W. R. Grace & Co.'s decision to relocate its worldwide headquarters in Columbia will raise the Baltimore region's visibility as a good place to live and work, industry observers and local officials say.
There's also the benefit of having a firm whose chief executive officer wants to bulk up Grace's worldwide presence, they say.
"This company is in the process of changing its stripes," said Bear, Stearns & Co. analyst Christopher Bodnar. "It had been in a restructuring mode. Now, it's moving forward as an organization into a growth-focused, acquisition mode. Believe it or not, that short statement tells you a lot."
Grace said Wednesday that it will move its corporate headquarters from Boca Raton, Fla., to Howard County, the division headquarters for its Grace Davison chemical unit -- with $712 million in sales, the biggest of the company's three major businesses. The move will add only 40 employees to the 365-member work force in Columbia, but the additions will be top-tier positions -- including Chairman and Chief Executive Officer Paul J. Norris, who grew up in Maryland.
The executives are likely to join the Davison unit in its building off Route 32.
Landing a corporate headquarters -- particularly when takeovers have caused the Baltimore region to suffer from "headquarters flight" -- will certainly enhance the area's image. At the same time, there will be an economic benefit, said George Mickalonis, managing director of the World Trade Center Institute Inc.
"There will be a tremendous spinoff effect," Mickalonis said. "The economic activity compounds as it spreads out. People travel here to meet with the executives, they come to BWI airport, stay in our hotels and eat in our restaurants."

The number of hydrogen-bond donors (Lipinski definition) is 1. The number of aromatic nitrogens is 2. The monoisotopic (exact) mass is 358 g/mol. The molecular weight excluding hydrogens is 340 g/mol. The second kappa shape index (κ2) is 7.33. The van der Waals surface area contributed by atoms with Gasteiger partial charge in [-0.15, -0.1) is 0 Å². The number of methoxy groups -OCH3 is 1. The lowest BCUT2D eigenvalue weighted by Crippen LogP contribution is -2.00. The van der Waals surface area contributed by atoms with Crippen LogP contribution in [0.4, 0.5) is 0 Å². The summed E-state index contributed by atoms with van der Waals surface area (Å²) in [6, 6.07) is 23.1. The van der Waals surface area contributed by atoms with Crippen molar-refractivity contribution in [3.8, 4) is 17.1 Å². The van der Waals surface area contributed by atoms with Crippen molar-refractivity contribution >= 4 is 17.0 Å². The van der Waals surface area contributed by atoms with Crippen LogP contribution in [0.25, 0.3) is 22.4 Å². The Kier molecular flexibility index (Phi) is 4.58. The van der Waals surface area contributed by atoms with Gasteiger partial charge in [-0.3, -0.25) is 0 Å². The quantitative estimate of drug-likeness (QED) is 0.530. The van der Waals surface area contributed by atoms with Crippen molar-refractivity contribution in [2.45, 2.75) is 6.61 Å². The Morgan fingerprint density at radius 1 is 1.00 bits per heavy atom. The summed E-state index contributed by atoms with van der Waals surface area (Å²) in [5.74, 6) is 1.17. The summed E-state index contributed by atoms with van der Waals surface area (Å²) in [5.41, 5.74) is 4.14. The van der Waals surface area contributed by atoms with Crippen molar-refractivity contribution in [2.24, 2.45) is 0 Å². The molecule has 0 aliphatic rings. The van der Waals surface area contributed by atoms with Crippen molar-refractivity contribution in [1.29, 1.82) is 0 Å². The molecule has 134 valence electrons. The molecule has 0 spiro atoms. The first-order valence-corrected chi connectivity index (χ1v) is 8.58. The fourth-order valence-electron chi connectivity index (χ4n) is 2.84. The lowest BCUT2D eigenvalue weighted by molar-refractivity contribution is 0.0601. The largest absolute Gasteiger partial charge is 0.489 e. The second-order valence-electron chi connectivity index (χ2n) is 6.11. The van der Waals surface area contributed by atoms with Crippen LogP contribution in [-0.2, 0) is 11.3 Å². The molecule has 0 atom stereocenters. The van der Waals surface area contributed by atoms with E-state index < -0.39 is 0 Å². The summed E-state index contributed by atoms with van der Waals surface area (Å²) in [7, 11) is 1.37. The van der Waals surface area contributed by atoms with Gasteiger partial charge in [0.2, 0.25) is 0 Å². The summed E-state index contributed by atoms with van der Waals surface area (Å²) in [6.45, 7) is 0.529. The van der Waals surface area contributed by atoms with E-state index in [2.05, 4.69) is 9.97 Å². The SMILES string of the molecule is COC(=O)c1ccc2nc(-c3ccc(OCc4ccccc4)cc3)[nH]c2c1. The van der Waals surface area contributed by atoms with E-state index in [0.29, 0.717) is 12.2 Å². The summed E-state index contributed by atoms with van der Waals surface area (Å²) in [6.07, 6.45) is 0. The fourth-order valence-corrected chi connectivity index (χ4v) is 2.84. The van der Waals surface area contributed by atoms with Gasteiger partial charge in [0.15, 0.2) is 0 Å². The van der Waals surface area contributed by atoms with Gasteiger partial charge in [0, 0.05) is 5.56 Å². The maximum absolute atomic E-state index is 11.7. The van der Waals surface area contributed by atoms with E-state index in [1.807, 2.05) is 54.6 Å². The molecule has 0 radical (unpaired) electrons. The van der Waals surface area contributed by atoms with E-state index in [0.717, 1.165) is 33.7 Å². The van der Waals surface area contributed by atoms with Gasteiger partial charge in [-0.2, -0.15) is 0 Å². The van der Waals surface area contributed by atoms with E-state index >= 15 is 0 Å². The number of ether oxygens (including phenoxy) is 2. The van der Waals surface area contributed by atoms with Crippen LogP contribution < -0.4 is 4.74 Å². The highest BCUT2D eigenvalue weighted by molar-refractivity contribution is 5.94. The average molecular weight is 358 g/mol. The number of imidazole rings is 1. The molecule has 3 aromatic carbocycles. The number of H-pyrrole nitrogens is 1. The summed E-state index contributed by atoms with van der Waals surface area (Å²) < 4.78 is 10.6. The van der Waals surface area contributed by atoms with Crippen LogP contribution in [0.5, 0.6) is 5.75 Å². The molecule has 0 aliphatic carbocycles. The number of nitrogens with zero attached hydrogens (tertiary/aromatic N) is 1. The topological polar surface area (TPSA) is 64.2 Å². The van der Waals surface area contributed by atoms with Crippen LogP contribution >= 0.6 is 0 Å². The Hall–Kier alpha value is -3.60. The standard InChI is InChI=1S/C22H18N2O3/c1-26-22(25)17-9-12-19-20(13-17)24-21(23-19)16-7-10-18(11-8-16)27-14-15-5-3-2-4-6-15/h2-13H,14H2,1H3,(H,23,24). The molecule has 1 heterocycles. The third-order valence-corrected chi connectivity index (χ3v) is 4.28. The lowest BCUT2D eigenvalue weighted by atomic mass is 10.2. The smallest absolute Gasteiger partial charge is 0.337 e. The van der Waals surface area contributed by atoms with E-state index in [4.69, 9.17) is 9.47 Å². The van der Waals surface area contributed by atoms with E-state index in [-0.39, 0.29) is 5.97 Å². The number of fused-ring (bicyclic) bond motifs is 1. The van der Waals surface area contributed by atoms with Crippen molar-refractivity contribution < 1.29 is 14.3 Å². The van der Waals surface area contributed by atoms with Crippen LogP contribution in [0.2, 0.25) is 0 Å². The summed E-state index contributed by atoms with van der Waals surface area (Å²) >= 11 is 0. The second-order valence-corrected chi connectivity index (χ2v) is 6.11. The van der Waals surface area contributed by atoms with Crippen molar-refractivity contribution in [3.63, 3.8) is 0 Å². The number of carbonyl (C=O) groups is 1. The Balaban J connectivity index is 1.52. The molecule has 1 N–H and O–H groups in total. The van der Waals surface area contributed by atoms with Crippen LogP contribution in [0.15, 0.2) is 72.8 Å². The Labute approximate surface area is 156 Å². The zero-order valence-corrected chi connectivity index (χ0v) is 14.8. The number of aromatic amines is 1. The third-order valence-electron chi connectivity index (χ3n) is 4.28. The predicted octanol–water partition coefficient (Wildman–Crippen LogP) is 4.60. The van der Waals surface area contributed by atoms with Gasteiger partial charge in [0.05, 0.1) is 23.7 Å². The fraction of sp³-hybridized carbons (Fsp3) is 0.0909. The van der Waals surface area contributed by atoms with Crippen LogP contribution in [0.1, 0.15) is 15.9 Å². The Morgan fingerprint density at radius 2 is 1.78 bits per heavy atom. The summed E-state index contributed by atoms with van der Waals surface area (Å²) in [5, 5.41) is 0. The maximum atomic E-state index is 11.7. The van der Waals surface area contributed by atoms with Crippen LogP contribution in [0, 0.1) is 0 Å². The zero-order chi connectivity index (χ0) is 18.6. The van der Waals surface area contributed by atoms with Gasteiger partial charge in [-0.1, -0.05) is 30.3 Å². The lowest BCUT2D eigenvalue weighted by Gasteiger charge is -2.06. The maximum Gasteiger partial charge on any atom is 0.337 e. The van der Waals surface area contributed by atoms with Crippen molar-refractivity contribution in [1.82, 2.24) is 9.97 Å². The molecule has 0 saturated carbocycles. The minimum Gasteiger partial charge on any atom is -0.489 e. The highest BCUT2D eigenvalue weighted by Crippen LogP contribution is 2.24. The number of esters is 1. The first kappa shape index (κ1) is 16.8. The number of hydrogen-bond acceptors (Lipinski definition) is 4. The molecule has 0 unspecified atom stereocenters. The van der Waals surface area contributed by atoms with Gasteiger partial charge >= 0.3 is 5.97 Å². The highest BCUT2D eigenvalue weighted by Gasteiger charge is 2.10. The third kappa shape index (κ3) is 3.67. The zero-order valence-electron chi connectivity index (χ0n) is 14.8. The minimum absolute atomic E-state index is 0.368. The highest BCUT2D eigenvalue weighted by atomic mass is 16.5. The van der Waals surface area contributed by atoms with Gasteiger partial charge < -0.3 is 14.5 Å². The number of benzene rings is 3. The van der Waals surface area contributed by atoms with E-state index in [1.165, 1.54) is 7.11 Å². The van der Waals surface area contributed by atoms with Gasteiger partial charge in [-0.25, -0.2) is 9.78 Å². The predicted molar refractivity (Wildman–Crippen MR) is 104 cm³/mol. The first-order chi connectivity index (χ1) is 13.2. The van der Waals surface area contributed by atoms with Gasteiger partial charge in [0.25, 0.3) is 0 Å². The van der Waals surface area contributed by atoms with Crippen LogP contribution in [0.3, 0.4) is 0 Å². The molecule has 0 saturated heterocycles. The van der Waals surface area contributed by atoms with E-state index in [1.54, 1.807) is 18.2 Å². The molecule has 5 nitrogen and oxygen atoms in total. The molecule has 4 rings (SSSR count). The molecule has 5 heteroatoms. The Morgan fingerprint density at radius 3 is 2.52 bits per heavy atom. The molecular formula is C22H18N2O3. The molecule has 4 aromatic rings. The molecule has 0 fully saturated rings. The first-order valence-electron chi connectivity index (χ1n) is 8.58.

Howard County expects to gain from the relocation. Richard Story, executive director of the county's economic development authority, estimates that of the $408 million of the county's projected tax revenue for 1999, about $198 million will come from property taxes and $138 million from income taxes.
Grace's decision caps a 13-month period during which 13 firms have relocated their bases to the county, one of the most affluent jurisdictions in the nation.
"What you see as a direct effect is the income tax of the highly paid executives," Story said. "On top of that, you're going to have to build houses for these executives, homes that will be assessed a higher tax rate."
But the longest-reaching benefit may come from the fact that Norris, 51, has vowed to build up Grace -- which had shed more than 30 businesses in the several years before he joined the firm. Now a specialty company with about $1.5 billion in annual sales, Grace finds itself as a smaller player in an arena where -- similar to other industries -- the mantra seems to be: Acquire or be acquired. And Norris has signaled it's not his intention to be acquired.
Norris joined Grace as CEO in November from AlliedSignal Inc. and became chairman at year-end. He began his career in 1971 at Grace Davison, the specialty chemical unit that employs 663 at its Curtis Bay plant in Baltimore. He also spent time at Grace rival Engelhard Corp., where he was general manager of the Iselin, N.J.-based firm's catalyst unit. At AlliedSignal, Norris was senior vice president of that company's $1.6 billion specialty chemical business, where revenue jumped 50 percent during the last two years he was there, according to Bloomberg News.
The Grace headquarters relocation -- set for completion by the third quarter -- will be a homecoming of sorts for Norris: The company said he graduated from Mount St. Mary's College and Seminary in Emmitsburg and earned his master's of business administration from the University of Maryland.
Pub Date: 1/29/99